• Non-Steroidal Anti-Inflammatory Drugs (NSAIDs) – Aspirin and ibuprofen are being examined alone and with other drugs in combination in protecting against colon cancer.
  • Retinoid- A chemical similar to vitamin A may protect against cervix, bladder, mouth, and lung cancer.

Another way to prevent cancer is being aware of your environmental exposures. Be aware of risk factors in your home such as radon gas and where you work such as radiation or chemical areas.


Diet and exercise are the dreaded words that everyone hates to hear, but studies have proven time and time again that these two words are the key to a healthy lifestyle. Cancer risk can be reduced by simply changing the way you eat. There are many dietary factors that affect cancer risk such as the types of food you eat, food preparation methods, portion sizes, food variety, and overall caloric balance. By adding a high proportion of plant foods such as fruits, vegetables, grains, and beans and by limiting the amount of meats, high fat foods, and diary in your diet; your cancer risk can be reduced. A low fat diet that includes a high source of fruits and vegetables is the way to go. Studies have now shown that certain fruits and vegetables have cancer-fighting qualities that break down and fight off cancer causing substances. By eating five servings a day of fruits and vegetables your cancer risk can be reduced.Examples of servings include:

  • ¼ cup of dried fruit
  • 6 oz. or ¾ cup of fruit/vegetable juice (100%)
  • Medium size piece of fruit
  • ½ cup of beans or dry peas
  • One cup of leafy vegetables (raw)
  • ½ cup of canned or cooked fruit or vegetables


List of vegetables with cancer-fighting qualities

Cruciferous Vegetables:

  • Broccoli, Cauliflower, Brussel Sprouts, Cabbage
  • Kohlrabi, Rutabaga, Turnip, Horseradish
  • Radish & Watercress

Leafy Green Vegetables:

  • Spinach, Parsley, Mustard Greens
  • Green Peppers, Asparagus, & Lettuce

Other Vegetables & Fruit:

  • Onions, Garlic, Chives
  • Carrots, Sweet Potatoes, Squash
  • Beets, Tomatoes, Berries, & Melons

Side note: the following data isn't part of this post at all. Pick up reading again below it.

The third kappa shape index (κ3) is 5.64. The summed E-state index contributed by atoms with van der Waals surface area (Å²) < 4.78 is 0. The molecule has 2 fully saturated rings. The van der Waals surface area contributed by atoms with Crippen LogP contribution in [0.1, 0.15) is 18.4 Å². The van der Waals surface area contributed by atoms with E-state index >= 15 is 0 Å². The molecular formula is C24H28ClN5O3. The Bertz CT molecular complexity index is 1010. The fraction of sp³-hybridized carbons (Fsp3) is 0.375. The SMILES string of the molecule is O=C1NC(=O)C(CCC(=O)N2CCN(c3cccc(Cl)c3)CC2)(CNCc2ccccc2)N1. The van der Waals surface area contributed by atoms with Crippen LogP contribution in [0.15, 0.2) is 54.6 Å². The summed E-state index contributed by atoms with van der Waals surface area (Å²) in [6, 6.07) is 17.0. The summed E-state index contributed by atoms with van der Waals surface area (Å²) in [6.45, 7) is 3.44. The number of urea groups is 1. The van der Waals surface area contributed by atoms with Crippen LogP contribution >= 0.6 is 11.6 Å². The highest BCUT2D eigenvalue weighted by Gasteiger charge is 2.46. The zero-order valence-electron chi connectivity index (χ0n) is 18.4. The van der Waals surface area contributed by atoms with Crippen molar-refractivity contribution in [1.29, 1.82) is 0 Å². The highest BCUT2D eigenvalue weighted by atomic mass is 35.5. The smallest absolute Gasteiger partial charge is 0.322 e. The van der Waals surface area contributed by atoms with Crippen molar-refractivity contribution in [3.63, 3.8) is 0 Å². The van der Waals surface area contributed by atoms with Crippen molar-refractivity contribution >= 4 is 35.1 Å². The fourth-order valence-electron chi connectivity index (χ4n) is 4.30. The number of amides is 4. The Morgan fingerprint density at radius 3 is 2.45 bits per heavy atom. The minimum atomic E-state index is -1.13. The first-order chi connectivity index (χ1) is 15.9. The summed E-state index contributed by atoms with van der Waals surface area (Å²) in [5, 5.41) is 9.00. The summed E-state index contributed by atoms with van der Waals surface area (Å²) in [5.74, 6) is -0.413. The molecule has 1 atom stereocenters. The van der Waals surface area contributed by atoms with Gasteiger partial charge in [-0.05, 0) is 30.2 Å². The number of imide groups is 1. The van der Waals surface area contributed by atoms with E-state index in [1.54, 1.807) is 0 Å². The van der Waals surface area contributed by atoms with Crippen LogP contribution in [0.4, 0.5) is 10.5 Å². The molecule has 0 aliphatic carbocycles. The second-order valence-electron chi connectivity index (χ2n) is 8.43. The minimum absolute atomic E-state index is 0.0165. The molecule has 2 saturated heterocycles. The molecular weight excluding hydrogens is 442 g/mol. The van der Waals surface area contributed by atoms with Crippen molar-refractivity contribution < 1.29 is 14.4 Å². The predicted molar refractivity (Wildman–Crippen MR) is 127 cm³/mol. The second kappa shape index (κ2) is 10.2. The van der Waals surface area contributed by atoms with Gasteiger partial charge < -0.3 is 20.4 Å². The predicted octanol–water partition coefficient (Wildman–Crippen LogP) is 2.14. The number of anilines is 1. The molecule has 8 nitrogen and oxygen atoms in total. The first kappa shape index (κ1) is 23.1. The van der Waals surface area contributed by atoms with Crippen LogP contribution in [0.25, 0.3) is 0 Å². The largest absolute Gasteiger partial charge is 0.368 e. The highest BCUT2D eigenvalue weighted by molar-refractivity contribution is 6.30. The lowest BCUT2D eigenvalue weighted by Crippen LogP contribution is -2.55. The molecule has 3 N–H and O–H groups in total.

• Oranges, Grapefruit, & Lemons


  • Soybeans, Beans, & Peas

Everyday we are exposed to many pollutants in the air such as smoke from cigarettes, exhaust fumes, and industrial smoke. Scientific studies have shown that compounds in the fruits and vegetables listed above help the body flush out these pollutants that can cause cancer.

Eating well is very important but especially important for people with cancer. When fighting cancer and recovering it is important to get the proper nutrition in order to maintain your strength and endurance. Information concerning diet can be explained by a dietitian. Ask your physician for information on finding a dietitian in your area.


The Surgeon General has recommended that 30 minutes of moderate intensity activity- such as walking four days a week can improve one’s health.

The American Cancer Society has adopted this recommendation stating that moderate exercise can help prevent cancer. Exercise is also recommended for those currently undergoing cancer treatment and those that have finished treatment. The benefits of exercise are great not only for the body but also the mind. Exercise is a great way to help with depression.

Studies have shown that activities such as walking, biking, and swimming (aerobic activity) have a positive effect on the quality of life of one’s health during cancer treatment. Some of the benefits of exercise are that it helps with fatigue, depression, and constipation.

Research is still being done on how much exercise aids in preventing cancer. For cancer patients currently being treated; an exercise program should be approved by your physician. Your physician can guide you on what to do and what not to do.

Exercise when you have the most energy; for example when you first wake up in the morning and stopping when you start to feel fatigued.

The intensity level and frequency of exercise will vary depending upon the individual, type of cancer, the treatment, and the symptoms associated with the treatment. Your physician can refer you to a physical therapist that can get you set up on an exercise program that will work for you.

If you have finished your cancer treatment exercise is a great activity to start. Research indicates that a regular program of physical activity can help individuals gain strength, fight fatigue, and improve their mental state.